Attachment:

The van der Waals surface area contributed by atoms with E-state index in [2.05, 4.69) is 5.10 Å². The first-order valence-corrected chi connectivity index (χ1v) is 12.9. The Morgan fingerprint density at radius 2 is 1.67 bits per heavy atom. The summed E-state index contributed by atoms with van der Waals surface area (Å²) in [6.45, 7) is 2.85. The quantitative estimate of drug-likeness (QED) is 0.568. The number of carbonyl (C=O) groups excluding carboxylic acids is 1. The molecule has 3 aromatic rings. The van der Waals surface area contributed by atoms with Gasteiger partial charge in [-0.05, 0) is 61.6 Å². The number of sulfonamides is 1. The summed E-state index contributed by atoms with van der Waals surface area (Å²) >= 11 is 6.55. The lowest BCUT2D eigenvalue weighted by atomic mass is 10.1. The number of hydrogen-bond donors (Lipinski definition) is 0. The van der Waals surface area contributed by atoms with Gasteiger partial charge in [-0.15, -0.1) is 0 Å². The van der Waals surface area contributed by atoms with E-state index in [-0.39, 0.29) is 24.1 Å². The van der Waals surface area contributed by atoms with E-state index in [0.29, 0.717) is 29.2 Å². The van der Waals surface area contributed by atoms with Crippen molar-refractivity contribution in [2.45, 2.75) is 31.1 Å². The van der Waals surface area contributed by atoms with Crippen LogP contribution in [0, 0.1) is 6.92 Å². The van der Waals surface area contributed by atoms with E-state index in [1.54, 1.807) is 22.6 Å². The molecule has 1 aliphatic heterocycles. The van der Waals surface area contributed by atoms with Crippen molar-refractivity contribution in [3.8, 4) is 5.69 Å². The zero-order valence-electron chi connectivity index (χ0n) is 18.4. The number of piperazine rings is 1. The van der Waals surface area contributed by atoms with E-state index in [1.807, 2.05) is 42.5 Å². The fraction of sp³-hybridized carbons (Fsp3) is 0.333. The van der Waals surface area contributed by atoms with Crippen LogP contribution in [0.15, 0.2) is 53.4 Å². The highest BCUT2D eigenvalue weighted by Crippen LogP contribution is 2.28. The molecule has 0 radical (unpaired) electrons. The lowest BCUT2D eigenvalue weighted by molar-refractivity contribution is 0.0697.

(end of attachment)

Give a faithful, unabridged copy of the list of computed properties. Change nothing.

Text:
The van der Waals surface area contributed by atoms with E-state index in [2.05, 4.69) is 5.10 Å². The first-order valence-corrected chi connectivity index (χ1v) is 12.9. The Morgan fingerprint density at radius 2 is 1.67 bits per heavy atom. The summed E-state index contributed by atoms with van der Waals surface area (Å²) in [6.45, 7) is 2.85. The quantitative estimate of drug-likeness (QED) is 0.568. The number of carbonyl (C=O) groups excluding carboxylic acids is 1. The molecule has 3 aromatic rings. The van der Waals surface area contributed by atoms with Gasteiger partial charge in [-0.05, 0) is 61.6 Å². The number of sulfonamides is 1. The summed E-state index contributed by atoms with van der Waals surface area (Å²) >= 11 is 6.55. The lowest BCUT2D eigenvalue weighted by atomic mass is 10.1. The number of hydrogen-bond donors (Lipinski definition) is 0. The van der Waals surface area contributed by atoms with Gasteiger partial charge in [-0.15, -0.1) is 0 Å². The van der Waals surface area contributed by atoms with E-state index in [-0.39, 0.29) is 24.1 Å². The van der Waals surface area contributed by atoms with E-state index in [0.29, 0.717) is 29.2 Å². The van der Waals surface area contributed by atoms with Crippen molar-refractivity contribution in [2.45, 2.75) is 31.1 Å². The van der Waals surface area contributed by atoms with Crippen LogP contribution in [0, 0.1) is 6.92 Å². The van der Waals surface area contributed by atoms with E-state index in [1.54, 1.807) is 22.6 Å². The molecule has 1 aliphatic heterocycles. The van der Waals surface area contributed by atoms with Crippen molar-refractivity contribution in [3.8, 4) is 5.69 Å². The zero-order valence-electron chi connectivity index (χ0n) is 18.4. The number of piperazine rings is 1. The van der Waals surface area contributed by atoms with E-state index in [1.807, 2.05) is 42.5 Å². The fraction of sp³-hybridized carbons (Fsp3) is 0.333. The van der Waals surface area contributed by atoms with Crippen LogP contribution in [0.15, 0.2) is 53.4 Å². The highest BCUT2D eigenvalue weighted by Crippen LogP contribution is 2.28. The molecule has 0 radical (unpaired) electrons. The lowest BCUT2D eigenvalue weighted by molar-refractivity contribution is 0.0697.